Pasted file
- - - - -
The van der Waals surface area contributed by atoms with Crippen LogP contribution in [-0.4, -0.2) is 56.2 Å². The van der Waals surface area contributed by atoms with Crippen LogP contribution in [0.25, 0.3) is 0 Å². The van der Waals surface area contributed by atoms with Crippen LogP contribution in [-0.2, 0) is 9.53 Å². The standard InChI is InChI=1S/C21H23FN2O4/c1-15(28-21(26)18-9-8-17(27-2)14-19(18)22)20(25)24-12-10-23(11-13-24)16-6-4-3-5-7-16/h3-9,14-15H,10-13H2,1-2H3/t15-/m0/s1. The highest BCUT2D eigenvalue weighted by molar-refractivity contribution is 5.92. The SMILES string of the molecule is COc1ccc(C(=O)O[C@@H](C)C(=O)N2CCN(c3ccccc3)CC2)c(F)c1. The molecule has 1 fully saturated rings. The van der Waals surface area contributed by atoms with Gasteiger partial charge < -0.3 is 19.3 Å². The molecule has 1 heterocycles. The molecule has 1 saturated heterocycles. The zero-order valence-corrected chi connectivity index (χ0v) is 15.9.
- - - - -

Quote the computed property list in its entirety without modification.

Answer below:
The van der Waals surface area contributed by atoms with Crippen LogP contribution in [-0.4, -0.2) is 56.2 Å². The van der Waals surface area contributed by atoms with Crippen LogP contribution in [0.25, 0.3) is 0 Å². The van der Waals surface area contributed by atoms with Crippen LogP contribution in [-0.2, 0) is 9.53 Å². The standard InChI is InChI=1S/C21H23FN2O4/c1-15(28-21(26)18-9-8-17(27-2)14-19(18)22)20(25)24-12-10-23(11-13-24)16-6-4-3-5-7-16/h3-9,14-15H,10-13H2,1-2H3/t15-/m0/s1. The highest BCUT2D eigenvalue weighted by molar-refractivity contribution is 5.92. The SMILES string of the molecule is COc1ccc(C(=O)O[C@@H](C)C(=O)N2CCN(c3ccccc3)CC2)c(F)c1. The molecule has 1 fully saturated rings. The van der Waals surface area contributed by atoms with Gasteiger partial charge < -0.3 is 19.3 Å². The molecule has 1 heterocycles. The molecule has 1 saturated heterocycles. The zero-order valence-corrected chi connectivity index (χ0v) is 15.9.